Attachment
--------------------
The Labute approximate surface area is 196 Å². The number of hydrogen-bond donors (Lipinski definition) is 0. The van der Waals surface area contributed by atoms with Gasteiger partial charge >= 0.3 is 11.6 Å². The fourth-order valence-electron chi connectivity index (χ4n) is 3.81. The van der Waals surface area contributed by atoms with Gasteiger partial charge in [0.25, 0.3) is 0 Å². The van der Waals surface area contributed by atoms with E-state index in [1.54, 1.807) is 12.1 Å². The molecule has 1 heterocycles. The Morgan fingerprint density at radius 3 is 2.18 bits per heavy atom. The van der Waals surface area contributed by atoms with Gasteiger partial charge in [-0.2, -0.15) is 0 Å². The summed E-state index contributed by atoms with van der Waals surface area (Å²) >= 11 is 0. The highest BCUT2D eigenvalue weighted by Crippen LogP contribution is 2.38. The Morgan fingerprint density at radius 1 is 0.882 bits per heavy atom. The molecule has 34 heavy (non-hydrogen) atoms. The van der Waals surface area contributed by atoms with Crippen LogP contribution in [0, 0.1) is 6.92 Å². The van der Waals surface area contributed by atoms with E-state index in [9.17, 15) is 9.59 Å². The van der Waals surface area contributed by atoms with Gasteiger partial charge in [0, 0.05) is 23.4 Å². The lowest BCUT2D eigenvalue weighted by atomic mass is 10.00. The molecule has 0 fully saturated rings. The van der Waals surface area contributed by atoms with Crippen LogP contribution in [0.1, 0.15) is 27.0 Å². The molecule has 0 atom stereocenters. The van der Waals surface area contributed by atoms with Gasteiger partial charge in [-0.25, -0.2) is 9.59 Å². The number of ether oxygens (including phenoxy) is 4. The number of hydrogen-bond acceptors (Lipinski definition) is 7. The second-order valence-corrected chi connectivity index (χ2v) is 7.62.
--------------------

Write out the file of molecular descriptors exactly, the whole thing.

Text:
The Labute approximate surface area is 196 Å². The number of hydrogen-bond donors (Lipinski definition) is 0. The van der Waals surface area contributed by atoms with Gasteiger partial charge >= 0.3 is 11.6 Å². The fourth-order valence-electron chi connectivity index (χ4n) is 3.81. The van der Waals surface area contributed by atoms with Gasteiger partial charge in [0.25, 0.3) is 0 Å². The van der Waals surface area contributed by atoms with E-state index in [1.54, 1.807) is 12.1 Å². The molecule has 1 heterocycles. The Morgan fingerprint density at radius 3 is 2.18 bits per heavy atom. The van der Waals surface area contributed by atoms with Gasteiger partial charge in [-0.2, -0.15) is 0 Å². The summed E-state index contributed by atoms with van der Waals surface area (Å²) >= 11 is 0. The highest BCUT2D eigenvalue weighted by Crippen LogP contribution is 2.38. The Morgan fingerprint density at radius 1 is 0.882 bits per heavy atom. The molecule has 34 heavy (non-hydrogen) atoms. The van der Waals surface area contributed by atoms with Crippen LogP contribution in [0, 0.1) is 6.92 Å². The van der Waals surface area contributed by atoms with E-state index in [9.17, 15) is 9.59 Å². The van der Waals surface area contributed by atoms with Gasteiger partial charge in [0, 0.05) is 23.4 Å². The lowest BCUT2D eigenvalue weighted by atomic mass is 10.00. The molecule has 0 fully saturated rings. The van der Waals surface area contributed by atoms with Crippen LogP contribution in [0.1, 0.15) is 27.0 Å². The molecule has 0 atom stereocenters. The van der Waals surface area contributed by atoms with Gasteiger partial charge in [-0.25, -0.2) is 9.59 Å². The number of ether oxygens (including phenoxy) is 4. The number of hydrogen-bond acceptors (Lipinski definition) is 7. The second-order valence-corrected chi connectivity index (χ2v) is 7.62.